I’ll be honest that elderberries on their own don’t have much flavor; like a mild, alkaline blueberry sort of. The sugar, lemon juice, and hint of ginger brighten the flavor and make it palatable and, while tart, certainly enjoyable. You could also substitute the ginger with a cinnamon stick, perhaps, or maybe some cloves? Flavor as you please!
Homemade Elderberry Syrup
Harness the immune-boosting properties of elderberries in this homemade honey-sweetened elderberry syrup recipe. Essential during cold & flu season, it’s also great with soda, added to your favorite cocktail, or drizzled over pancakes.
- 1 pound (4 cups) fresh or frozen elderberries, or 1/2 pound dried elderberries, picked over and all stems removed.
- 3 cups filtered water
- 1/4 cup honey or 1/3 cup sugar (can increase quantity to taste)
- 1/4 cup lemon juice
- 1 small piece fresh ginger, peeled (optional)
- To make juice, place berries in a large, heavy saucepan along with water. Cover and bring to a simmer for 20 to 30 minutes, mashing berries with a potato masher until they soften and release their juices.
- Press berries through a food mill or fine mesh sieve. Discard solids. Strain juice a second time through a fine mesh sieve lined with cheesecloth to remove any remaining solids. You should have about 2 2/3 cups of juice.
- Pour 2 1/2 cups prepared juice into a saucepan along with honey, lemon juice, and ginger. Bring to a simmer, stirring occasionally, until syrup has thickened and reduced to about 2 1/2 cups, 10 to 15 minutes, or longer if you prefer a thicker, more potent syrup. Discard ginger. Once cooled, syrup will keep in the refrigerator for up to 2 weeks, or in the freezer for up to 6 months (pour syrup into ice cube trays to make for easy dosing).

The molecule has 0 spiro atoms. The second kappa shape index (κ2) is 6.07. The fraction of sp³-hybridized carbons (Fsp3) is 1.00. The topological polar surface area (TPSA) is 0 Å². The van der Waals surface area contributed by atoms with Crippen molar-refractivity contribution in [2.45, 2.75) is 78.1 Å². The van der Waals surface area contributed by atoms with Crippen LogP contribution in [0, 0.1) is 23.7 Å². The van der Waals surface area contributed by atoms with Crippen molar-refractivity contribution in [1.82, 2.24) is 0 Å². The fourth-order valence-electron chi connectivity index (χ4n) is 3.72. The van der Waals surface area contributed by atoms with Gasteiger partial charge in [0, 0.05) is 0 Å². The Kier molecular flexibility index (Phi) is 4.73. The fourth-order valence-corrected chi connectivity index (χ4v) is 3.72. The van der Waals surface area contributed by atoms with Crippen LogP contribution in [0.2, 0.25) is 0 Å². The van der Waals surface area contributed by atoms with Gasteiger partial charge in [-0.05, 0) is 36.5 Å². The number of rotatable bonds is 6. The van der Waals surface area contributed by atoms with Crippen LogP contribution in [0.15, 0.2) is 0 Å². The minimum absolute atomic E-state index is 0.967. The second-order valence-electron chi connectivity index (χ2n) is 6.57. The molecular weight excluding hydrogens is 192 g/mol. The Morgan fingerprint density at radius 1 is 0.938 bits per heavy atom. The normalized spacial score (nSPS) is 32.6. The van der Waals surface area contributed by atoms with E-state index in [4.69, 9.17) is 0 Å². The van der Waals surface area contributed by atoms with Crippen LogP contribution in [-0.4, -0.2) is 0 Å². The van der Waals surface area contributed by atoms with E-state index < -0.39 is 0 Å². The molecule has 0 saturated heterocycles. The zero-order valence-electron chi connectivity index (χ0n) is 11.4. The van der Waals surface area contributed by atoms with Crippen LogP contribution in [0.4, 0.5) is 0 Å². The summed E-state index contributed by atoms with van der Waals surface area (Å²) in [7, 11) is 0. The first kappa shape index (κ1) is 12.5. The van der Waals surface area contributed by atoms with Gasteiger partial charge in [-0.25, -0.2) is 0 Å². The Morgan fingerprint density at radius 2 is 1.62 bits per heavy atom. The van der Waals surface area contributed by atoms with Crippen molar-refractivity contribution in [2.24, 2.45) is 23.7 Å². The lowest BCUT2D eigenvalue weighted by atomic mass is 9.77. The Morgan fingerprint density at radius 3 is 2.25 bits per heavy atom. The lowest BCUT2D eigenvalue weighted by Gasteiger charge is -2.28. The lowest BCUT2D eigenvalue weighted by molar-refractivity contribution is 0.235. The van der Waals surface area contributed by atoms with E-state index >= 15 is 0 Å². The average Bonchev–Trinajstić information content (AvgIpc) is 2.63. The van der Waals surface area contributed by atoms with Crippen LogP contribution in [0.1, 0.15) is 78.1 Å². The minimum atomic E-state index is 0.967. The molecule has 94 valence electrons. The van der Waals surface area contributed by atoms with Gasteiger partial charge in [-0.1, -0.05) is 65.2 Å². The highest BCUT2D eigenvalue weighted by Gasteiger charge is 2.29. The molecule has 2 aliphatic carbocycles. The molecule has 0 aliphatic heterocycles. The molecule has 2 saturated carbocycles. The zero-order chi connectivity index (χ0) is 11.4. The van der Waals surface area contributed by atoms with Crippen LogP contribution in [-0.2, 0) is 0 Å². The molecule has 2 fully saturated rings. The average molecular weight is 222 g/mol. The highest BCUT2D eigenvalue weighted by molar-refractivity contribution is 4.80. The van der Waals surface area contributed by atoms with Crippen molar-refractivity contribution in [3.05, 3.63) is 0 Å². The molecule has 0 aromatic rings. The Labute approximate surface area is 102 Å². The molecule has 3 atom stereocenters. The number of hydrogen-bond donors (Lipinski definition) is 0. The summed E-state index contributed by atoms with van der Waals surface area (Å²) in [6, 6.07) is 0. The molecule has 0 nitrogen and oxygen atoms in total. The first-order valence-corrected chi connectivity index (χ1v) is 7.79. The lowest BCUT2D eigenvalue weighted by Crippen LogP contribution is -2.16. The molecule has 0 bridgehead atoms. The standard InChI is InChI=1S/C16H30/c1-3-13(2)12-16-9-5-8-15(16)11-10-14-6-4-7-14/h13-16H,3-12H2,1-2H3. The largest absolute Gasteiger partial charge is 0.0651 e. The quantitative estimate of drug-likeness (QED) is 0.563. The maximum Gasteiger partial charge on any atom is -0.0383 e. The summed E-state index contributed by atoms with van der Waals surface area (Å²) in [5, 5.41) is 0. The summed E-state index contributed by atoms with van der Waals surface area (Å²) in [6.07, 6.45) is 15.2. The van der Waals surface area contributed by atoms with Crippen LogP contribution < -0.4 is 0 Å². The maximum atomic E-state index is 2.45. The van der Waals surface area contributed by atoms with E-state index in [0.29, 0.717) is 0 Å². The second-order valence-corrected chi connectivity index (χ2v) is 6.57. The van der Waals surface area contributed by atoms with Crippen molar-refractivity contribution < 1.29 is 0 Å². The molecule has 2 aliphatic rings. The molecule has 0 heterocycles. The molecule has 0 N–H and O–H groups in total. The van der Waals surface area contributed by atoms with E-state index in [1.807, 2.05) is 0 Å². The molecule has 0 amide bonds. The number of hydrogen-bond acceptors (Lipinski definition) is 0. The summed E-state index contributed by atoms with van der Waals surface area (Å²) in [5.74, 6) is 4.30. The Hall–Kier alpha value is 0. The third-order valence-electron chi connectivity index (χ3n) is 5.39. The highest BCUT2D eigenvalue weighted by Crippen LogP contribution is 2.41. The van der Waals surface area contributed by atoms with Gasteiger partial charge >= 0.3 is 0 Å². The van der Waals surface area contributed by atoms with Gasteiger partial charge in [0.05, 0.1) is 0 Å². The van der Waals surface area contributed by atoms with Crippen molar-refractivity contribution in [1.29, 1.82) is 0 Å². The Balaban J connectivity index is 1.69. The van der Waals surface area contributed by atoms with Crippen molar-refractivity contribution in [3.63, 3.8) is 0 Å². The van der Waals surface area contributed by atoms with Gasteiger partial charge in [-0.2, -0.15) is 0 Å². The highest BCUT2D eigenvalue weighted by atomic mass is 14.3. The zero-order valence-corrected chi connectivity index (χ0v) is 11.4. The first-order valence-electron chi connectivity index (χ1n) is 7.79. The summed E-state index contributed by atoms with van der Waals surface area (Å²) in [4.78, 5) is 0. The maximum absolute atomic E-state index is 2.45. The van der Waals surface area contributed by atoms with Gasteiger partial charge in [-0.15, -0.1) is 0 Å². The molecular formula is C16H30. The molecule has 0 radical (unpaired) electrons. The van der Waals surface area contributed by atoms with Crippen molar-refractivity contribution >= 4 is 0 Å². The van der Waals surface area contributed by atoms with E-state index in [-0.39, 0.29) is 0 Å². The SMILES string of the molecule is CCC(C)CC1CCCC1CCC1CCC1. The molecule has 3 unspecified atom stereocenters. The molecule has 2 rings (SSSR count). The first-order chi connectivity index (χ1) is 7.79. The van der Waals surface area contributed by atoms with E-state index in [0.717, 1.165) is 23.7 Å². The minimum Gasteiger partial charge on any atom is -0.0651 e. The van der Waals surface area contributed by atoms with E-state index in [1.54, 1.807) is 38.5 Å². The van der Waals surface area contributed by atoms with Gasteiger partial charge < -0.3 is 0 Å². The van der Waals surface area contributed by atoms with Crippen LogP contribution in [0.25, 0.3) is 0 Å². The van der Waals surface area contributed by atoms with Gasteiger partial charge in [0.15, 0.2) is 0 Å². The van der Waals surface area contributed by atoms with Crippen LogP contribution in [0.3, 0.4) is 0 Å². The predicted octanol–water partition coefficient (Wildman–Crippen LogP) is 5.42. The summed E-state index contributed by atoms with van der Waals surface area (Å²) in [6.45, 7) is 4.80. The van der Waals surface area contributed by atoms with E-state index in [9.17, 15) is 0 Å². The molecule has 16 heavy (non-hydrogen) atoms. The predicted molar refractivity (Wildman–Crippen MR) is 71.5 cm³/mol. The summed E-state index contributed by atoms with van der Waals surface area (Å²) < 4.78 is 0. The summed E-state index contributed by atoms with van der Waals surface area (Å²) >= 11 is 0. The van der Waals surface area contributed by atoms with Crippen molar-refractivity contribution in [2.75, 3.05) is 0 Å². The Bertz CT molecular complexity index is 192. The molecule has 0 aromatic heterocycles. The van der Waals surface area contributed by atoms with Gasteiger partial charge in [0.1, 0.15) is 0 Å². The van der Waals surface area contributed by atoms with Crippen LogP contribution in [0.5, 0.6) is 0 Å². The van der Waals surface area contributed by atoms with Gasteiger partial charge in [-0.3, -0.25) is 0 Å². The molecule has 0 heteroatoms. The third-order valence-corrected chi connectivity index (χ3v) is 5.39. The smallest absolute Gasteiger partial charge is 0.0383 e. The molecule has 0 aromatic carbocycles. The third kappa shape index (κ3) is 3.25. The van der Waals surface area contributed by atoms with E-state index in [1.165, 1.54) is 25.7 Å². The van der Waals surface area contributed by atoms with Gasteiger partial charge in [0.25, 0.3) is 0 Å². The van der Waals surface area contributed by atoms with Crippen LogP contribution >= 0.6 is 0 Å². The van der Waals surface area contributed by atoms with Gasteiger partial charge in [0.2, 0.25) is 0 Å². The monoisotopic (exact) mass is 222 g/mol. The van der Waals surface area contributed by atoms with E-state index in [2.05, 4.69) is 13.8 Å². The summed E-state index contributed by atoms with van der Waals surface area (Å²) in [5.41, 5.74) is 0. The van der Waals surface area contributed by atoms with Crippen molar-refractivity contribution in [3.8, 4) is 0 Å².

- If you will be canning the syrup, while the berries are cooking, fill a large stock pot or canning pot 2/3 full with water; place a rack of some sort in the bottom and place over medium-high heat. Wash/sterilize your jars and submerge in water bath as it heats. The pot should be just about boiling by the time the syrup is reduced and ready to go. Keep jars in hot (not boiling) water until ready to use.
- Ladle hot syrup into sterilized jars, leaving 1/8-inch of head space. Wipe jar rims and screw on lids. Process in boiling water for 10 minutes (7 if using smaller jars), then transfer to a wire rack to cool completely. Check seals. Any unsealed jars should be refrigerated and used within 2 weeks.
Bonus Printable Labels
What good is a vibrant purple syrup like this if you don’t have a pretty label to go with it?
I designed these rectangle labels for these 1.5oz hex jars, but they’d also work on larger jars or lids. The decorative bands can go around the middle of the jar as shown in the photos, or also used as a ‘seal’ over the lid. Date labels included as well for the bottoms of the jars.
The downloadable PDF file contains 12 labels per page.
To use, simply download the printable file by completing the form below. Print your labels onto full-sheet sticker paper, cut out shapes, and apply directly to the (canned and cooled) jars.